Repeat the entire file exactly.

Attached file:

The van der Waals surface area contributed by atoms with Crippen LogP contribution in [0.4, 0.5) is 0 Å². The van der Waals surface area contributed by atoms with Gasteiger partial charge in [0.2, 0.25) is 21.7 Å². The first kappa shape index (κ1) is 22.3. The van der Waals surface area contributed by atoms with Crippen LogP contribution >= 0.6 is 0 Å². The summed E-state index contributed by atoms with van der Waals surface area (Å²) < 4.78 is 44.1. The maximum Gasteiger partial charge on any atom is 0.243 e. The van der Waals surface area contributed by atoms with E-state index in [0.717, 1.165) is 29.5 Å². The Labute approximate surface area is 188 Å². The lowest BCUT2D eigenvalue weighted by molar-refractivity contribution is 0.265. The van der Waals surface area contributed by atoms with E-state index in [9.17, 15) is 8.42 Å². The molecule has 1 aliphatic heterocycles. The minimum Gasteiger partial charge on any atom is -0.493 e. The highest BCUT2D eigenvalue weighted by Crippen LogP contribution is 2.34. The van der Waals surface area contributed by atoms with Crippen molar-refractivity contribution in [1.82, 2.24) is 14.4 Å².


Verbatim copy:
The van der Waals surface area contributed by atoms with Crippen LogP contribution in [0.4, 0.5) is 0 Å². The van der Waals surface area contributed by atoms with Gasteiger partial charge in [0.2, 0.25) is 21.7 Å². The first kappa shape index (κ1) is 22.3. The van der Waals surface area contributed by atoms with Crippen LogP contribution >= 0.6 is 0 Å². The summed E-state index contributed by atoms with van der Waals surface area (Å²) < 4.78 is 44.1. The maximum Gasteiger partial charge on any atom is 0.243 e. The van der Waals surface area contributed by atoms with E-state index in [0.717, 1.165) is 29.5 Å². The Labute approximate surface area is 188 Å². The lowest BCUT2D eigenvalue weighted by molar-refractivity contribution is 0.265. The van der Waals surface area contributed by atoms with E-state index in [9.17, 15) is 8.42 Å². The molecule has 1 aliphatic heterocycles. The minimum Gasteiger partial charge on any atom is -0.493 e. The highest BCUT2D eigenvalue weighted by Crippen LogP contribution is 2.34. The van der Waals surface area contributed by atoms with Crippen molar-refractivity contribution in [1.82, 2.24) is 14.4 Å².